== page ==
Behind the suburbs, a black giant throws its ominous shadow—its damaged lip, its raised shoulder—against an azure sky. This is Naples: a city where you never need to look far for trouble. I am headed south, to a destination that has always been difficult to access by land. You can’t go over Vesuvius, so you must go around the volcano. The purple slopes are netted with grapevines. Oranges hang like Christmas baubles on the trees.
In summer, the narrow road that winds hair-raisingly in and out of the Neopolitan coast, as if negotiating the teeth of a comb, is thronged with beach-goers. But in late fall, it is easier to enjoy the sheer views as the local bus sweeps perilously around a bend, narrowly avoiding a stand of garish ceramics, tooting its horn like the foreign legion. Because there is so little horizontal space to build on, villages rise vertically through whitewashed passages and stairs to grooved throats of limestone clad in cypress and umbrella pines, hundreds of feet above the shimmering expanse of sea. This is the scenery of gothic romance, of monasteries and bandits.
In and out the bus threads. Then you see it: Amalfi—a jewel stuffed into a crack in the rock like a hoard of pirate treasure. Barbarossa tried to capture it in 1544 but was (so local legend goes) driven back by the bones of the town’s patron, Saint Andrew, who made the sea boil and the ships capsize. Amalfi was once part of the Byzantine Empire. In the 11th century, it was a powerful city-state controlling some 70,000 citizens, its fabled wealth derived from maritime adventures and trade with Sicily and the Middle East. Now its size is that of a small seaside town. But the splendor of the cathedral which dominates the central piazza betrays its rich history. Checkerboard black-and-white arches ascend to a Byzantine jeweled façade decorated with stars and fabulous beasts, dazzling golden mosaics of Saint Andrew, and a bell tower dramatically festooned with turquoise and ochre tiles.
I stayed in an inexpensive and well-appointed guesthouse, Residenza del Duca, up a flight of 80 stairs in the middle of town. Waking and looking down from a height, like Rapunzel, at the bustle of a small piazza was a pleasure: There were piles of bulbous tomatoes, artichokes, dogs, children, glaziers, workmen making much noise and little progress. Even in low season, Amalfi is lively. It’s a cash economy (a broad hint that no one is paying taxes), and the prices on the outside and inside of the restaurants are not always identical. Then again, this is a seismic region, and it would be unnatural if anything were precisely level. As Tobias Jones comments in The Dark Heart of Italy:
Linguistically, as in so much else, the country is based upon aesthetics rather than ethics. The judgment words most used are not good and bad, but rather beautiful (bello) or ugly (brutto). Bello is an adjective trotted out with such regularity that it entirely obscures a concept like “good.” . . . Thus immorality is less frowned upon than inelegance.
When a country is this beautiful, it’s easy to forgive. In autumn, tiny pink cyclamen carpet the woodland, blue mists settle on the lemon trees, and pomegranates blush on ancient terraces. It is still warm enough to sit out in Amalfi’s piazza, enjoying a glass of prosecco or a sweet cannoli stuffed with ricotta, bought from a pastry shop whose interior of gold, glass, and old wood glows in the twilight with the warm memory of spun sugar.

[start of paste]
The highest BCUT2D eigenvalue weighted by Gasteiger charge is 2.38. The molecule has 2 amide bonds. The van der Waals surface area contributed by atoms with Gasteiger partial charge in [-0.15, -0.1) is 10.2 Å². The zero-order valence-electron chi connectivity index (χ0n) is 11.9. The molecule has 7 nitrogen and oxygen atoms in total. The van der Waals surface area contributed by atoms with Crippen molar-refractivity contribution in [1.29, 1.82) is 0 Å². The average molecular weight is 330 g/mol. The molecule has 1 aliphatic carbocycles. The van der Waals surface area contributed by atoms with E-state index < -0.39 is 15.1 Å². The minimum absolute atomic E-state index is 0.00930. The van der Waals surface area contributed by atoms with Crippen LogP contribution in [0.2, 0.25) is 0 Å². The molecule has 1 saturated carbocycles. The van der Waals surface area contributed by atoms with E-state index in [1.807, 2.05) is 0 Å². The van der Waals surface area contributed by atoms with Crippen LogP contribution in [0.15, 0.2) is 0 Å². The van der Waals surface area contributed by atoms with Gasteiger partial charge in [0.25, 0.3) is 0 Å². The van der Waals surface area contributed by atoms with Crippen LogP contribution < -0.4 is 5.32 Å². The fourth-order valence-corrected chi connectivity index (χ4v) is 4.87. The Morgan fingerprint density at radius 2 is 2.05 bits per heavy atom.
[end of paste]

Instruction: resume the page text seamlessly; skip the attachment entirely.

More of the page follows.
The best food here is simple. Spaghetti alle vongole: garlicky, with tiny brown butterfly clams, each with its own striated pattern. Chicken or veal in a lemon sauce: delicate, sharp, and sweet with meat juices. Pasta with artichokes and candied orange peel: just a memory of citrus among the fat ribbons. Pizza as thin as a politician’s excuse. And tomato salad, drizzled with olive oil and sprinkled with salt and oregano.
After this repast you will likely be regaled with a free shot of limoncello, the local lemon liqueur. At the risk of having my passport revoked, I have to tell you that I think limoncello is revolting: syrupy, acidic, and 64 proof. I wouldn’t clean my windows with it for fear of attracting the wrong kind of fly.
Amongst their lesser-known specialties, the translated menus in Amalfi offer a delicious hash of mistakes. I nearly ordered “pork with lemon coast,” “pens with four cheese,” and “broiled custard to the filberts.” I was more wary of “beef with activated carbon” and “grilled stick.” Other signs are equally surprising. “Dancing tearoom” offers one; “Middlenight to sunlight” promises another. The automatic candy machines at coastal railway stations are emblazoned “Self Bar.” Perhaps at these founts of narcissism, you can obtain your just deserts.
To those who would rather walk off their desserts, a word of warning: steps. The Amalfitanis must have some of the strongest knees in Italy. This is not a holiday destination for anyone who likes to wear high heels. In these parts, ill-advisedly mowing the lawn in a cape could turn you into Icarus. It is worth, however, climbing up to the necropolis, a striking line of neoclassical arches on the hillside above the harbor.
Here, the former denizens of Amalfi are stored in tall marble filing cabinets, with all the leading families at the front. The ladders you need to reach the topmost cabinets and change the floral tributes are so steep that I wouldn’t be surprised if some people met their end in situ. The flowers are astonishing in their profusion and variety. But the dead, smiling from their photographs on each tomb, are not. The names—the Pansas, the Franceses, the Cameras—are the same as those you will find on the shops in the piazza below.